Shailene Woodley, actress best known for her roles in Divergent and The Fault in our Stars recently stirred up a lot of controversy with her answer to ‘Are you a feminist?&r
Shailene Woodley, actress best known for her roles in Divergent and The Fault in our Stars recently stirred up a lot of controversy with her answer to ‘Are you a feminist?’
Woodley answered: “No because I love men, and I think the idea of ‘raise women to power, take the men away from the power’ is never going to work out because you need balance. With myself, I’m very in touch with my masculine side. And I’m 50 percent feminine and 50 percent masculine, same as I think a lot of us are. And I think that is important to note. And also I think that if men went down and women rose to power, that wouldn’t work either. We have to have a fine balance.”
Her answer has prompted a lot of critics to brand her response ‘disappointing.’ However, her reply has drawn attention to one of the key issues surrounding feminism – that women seem to shy away from the association for fear of being branded a ‘man-hater.’
But that’s not what feminism is about – feminism is about equality, not a world run by women. That’s not what we’re fighting for – we’re fighting for equal rights, equal respect and equal treatment. It’s a common misconception that feminists want to overthrow men and just sit back and criticise them for each and every masculine attribute, but that’s really not the case.
Although Woodley’s definition of feminism is a little different from the actual cause, she did touch on something that I think a lot more of us can agree on; My biggest thing is really sisterhood more than feminism. I don’t know how we as women expect men to respect us because we don’t even seem to respect each other.
There’s so much jealousy, so much comparison and envy. And “This girl did this to me and that girl did that to me.” And it’s just so silly and heartbreaking in a way.
Now this, this is something that women can band together on. Feminism should be a united force, women coming together and fighting for what they believe in, fighting to stop the question of ‘but what was she wearing?’ in rape cases, fighting for equal pay, fighting to end the superficial judgements of appearances of which men are exempt, fighting to stop the groping, the lewd comments and the inappropriate suggestions which are passed off as ‘compliments’ or ‘banter.’
Come together and stand united
But how can we complain that women are objectified and judged too harshly by their physical appearances when weekly magazines draw big red circles around our flaws, when girls gather together and mock-gasp at the size 16 who dared to bare her arms and legs, when childish comments on social media are twisted into World War Three.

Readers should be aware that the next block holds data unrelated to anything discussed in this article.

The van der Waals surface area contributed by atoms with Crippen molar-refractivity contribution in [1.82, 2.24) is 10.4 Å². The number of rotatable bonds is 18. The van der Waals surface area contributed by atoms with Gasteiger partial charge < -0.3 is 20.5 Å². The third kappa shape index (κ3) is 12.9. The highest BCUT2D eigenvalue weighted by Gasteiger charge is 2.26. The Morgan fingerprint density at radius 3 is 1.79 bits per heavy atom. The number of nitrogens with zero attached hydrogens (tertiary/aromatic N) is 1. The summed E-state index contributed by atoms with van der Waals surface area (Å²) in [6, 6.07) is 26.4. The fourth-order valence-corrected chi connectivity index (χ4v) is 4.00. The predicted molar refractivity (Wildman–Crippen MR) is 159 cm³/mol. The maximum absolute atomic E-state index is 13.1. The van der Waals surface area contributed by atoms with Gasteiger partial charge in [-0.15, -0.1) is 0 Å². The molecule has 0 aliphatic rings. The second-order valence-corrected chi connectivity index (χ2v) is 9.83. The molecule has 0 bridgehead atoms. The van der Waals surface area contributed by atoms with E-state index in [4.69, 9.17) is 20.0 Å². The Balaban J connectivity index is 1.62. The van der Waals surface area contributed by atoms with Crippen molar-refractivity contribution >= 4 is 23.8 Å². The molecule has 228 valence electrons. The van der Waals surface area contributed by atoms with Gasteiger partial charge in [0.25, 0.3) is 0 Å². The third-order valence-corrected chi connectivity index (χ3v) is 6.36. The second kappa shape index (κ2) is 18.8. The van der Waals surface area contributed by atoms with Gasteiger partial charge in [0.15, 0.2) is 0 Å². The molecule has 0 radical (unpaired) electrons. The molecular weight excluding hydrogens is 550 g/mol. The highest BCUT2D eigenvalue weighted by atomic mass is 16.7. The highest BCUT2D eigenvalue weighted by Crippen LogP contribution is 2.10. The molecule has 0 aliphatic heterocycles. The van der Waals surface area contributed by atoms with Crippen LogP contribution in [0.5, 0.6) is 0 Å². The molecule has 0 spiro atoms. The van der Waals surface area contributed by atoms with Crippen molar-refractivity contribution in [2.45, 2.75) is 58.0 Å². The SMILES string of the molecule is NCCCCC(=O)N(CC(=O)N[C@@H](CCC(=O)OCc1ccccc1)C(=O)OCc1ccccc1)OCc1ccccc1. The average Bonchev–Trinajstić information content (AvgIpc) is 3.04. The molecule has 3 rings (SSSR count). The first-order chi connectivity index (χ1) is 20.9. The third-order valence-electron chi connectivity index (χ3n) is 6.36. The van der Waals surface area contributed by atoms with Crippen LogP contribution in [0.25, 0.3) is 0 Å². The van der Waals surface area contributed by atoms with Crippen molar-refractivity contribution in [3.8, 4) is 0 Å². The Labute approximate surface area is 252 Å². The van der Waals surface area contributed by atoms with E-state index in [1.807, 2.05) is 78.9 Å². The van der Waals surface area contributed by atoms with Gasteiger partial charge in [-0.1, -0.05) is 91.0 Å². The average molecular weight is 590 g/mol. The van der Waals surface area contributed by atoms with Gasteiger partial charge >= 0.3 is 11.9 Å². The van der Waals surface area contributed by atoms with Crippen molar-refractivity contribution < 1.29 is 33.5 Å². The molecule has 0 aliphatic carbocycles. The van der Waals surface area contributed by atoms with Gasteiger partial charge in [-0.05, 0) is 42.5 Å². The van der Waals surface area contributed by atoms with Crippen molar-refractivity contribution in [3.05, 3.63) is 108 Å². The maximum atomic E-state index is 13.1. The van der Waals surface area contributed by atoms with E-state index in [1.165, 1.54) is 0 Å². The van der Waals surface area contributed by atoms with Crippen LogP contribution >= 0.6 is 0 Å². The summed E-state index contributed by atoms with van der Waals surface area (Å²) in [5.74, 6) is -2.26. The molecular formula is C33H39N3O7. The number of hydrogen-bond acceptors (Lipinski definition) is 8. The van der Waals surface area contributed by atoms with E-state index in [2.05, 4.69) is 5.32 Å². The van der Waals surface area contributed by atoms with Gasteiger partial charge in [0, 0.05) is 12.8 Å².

That is not jealousy. That is cruelty. That is unkindness and pettiness in its most basic, playground form.
There seems to be the perfect idea of what a ‘real’ feminist or a ‘real’ woman should be, and the most trivial, petty reasons are pounced on like prey and ripped to shreds. Unfounded, unfair claims like ‘But you can’t be a real feminist if you wear a push-up bra, or make-up, or remove your body hair. You’re doing that for men, not yourself,’ or ‘You’re not a real woman if you don’t have curves. If you’re slim or don’t have breasts that are the bodily equivalent to beach balls, then you don’t count.’
The worst part? Women are making these claims ABOUT EACH OTHER. How can we say these things to each other and expect to be treated not just as equals, but as adults?
Sisterhood is not an army of copycat clones who are all fighting for each other’s approval – sisterhood is banding together as a community who support and encourage each other to grow, who are standing as one for a united cause, who celebrate achievement and give help to those who need it.
I may not agree with Shailene’s view on feminism, but that’s her view and one she is entitled to. But I could not be more in agreement with her views on sisterhood, because female unity is still being torn apart on a daily basis.
Like Shailene said – how can we expect men, society, or the corporate world to respect us if we don’t respect each other?
What do you think? Do you agree? Have your say in the comments section below.